Subgrant Agreements

Subgrant Agreements: Understanding the Basics

Subgrant agreements, also known as subawards, are contracts between a primary grantee and a subgrantee, where the primary grantee distributes some of its funding to the subgrantee to carry out specific aspects of the project or program. Subgrant agreements play a crucial part in the funding process for many organizations and institutions, especially in the world of research and academia.

Subgrant agreements help to distribute funds in an efficient manner while allowing for collaborations and partnerships between organizations. However, it is important to ensure that subgrant agreements are executed properly to protect the interests of all parties involved. In this article, we’ll dive deeper into the basics of subgrant agreements and what you need to know about them.

Subgrantee Eligibility

Before entering into a subgrant agreement, it is essential to ensure that the subgrantee is eligible to receive the funding. Eligibility criteria may vary based on the funding agency, but typically, the subgrantee must meet certain qualifications such as expertise and experience in the project area, financial stability, and compliance with applicable laws and regulations.

Scope of Work

The scope of work outlines the tasks and deliverables that the subgrantee will perform under the subgrant agreement. The scope of work should be clear and specific to avoid any misunderstandings or discrepancies between the parties involved. It is also essential to ensure that the scope of work aligns with the broader goals of the primary grant.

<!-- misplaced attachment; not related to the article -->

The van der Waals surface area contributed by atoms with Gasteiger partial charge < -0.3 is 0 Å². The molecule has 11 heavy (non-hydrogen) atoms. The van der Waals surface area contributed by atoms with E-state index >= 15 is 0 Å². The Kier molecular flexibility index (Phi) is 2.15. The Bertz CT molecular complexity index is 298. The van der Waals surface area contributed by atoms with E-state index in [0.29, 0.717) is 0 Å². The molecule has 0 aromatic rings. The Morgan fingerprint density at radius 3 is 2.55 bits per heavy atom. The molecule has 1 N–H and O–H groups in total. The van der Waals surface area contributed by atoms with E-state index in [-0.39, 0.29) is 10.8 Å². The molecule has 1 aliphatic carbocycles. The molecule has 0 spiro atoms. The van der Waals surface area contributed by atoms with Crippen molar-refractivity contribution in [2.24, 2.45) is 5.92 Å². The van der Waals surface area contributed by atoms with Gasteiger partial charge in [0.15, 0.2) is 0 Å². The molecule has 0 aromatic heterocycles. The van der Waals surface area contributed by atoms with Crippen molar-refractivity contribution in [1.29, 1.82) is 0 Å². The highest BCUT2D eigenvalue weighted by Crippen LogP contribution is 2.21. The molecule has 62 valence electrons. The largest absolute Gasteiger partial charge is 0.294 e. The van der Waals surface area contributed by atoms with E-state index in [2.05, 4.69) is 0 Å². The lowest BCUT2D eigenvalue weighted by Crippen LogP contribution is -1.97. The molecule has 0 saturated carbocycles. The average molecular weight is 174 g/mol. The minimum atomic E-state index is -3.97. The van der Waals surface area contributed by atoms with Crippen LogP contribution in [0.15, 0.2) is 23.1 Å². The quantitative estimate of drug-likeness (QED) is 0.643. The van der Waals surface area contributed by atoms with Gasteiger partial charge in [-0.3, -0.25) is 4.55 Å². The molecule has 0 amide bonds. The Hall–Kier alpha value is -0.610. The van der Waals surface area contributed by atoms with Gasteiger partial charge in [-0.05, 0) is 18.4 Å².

A well-crafted budget is integral to the success of a subgrant agreement. The budget should be detailed and comprehensive, outlining the costs associated with the subgrantee’s work under the agreement. It should include all direct and indirect costs, including salaries, travel expenses, equipment, and supplies. The budget should also align with the overall budget of the primary grant.

Reporting Requirements

Reporting requirements are a vital component of subgrant agreements. The primary grantee should establish the reporting requirements upfront, outlining the frequency and format of reports. These reports should include updates on the progress of the subgrantee’s work, financial reports, and any issues or challenges encountered. Establishing reporting requirements upfront will help to ensure that all parties involved are on the same page.

Termination and Dispute Resolution

It is essential to include provisions for termination and dispute resolution in subgrant agreements. Termination provisions should outline the circumstances under which the agreement can be terminated and the steps that should be taken to do so. Dispute resolution provisions should outline the steps that should be taken if a disagreement arises and the process for resolving the dispute.


Subgrant agreements are a valuable tool for organizations and institutions to collaborate and distribute funding efficiently. However, it is essential to ensure that subgrant agreements are executed properly and contain all necessary provisions to protect the interests of all parties involved. By understanding the basics of subgrant agreements, you can ensure that your organization or institution is equipped to navigate the funding process successfully.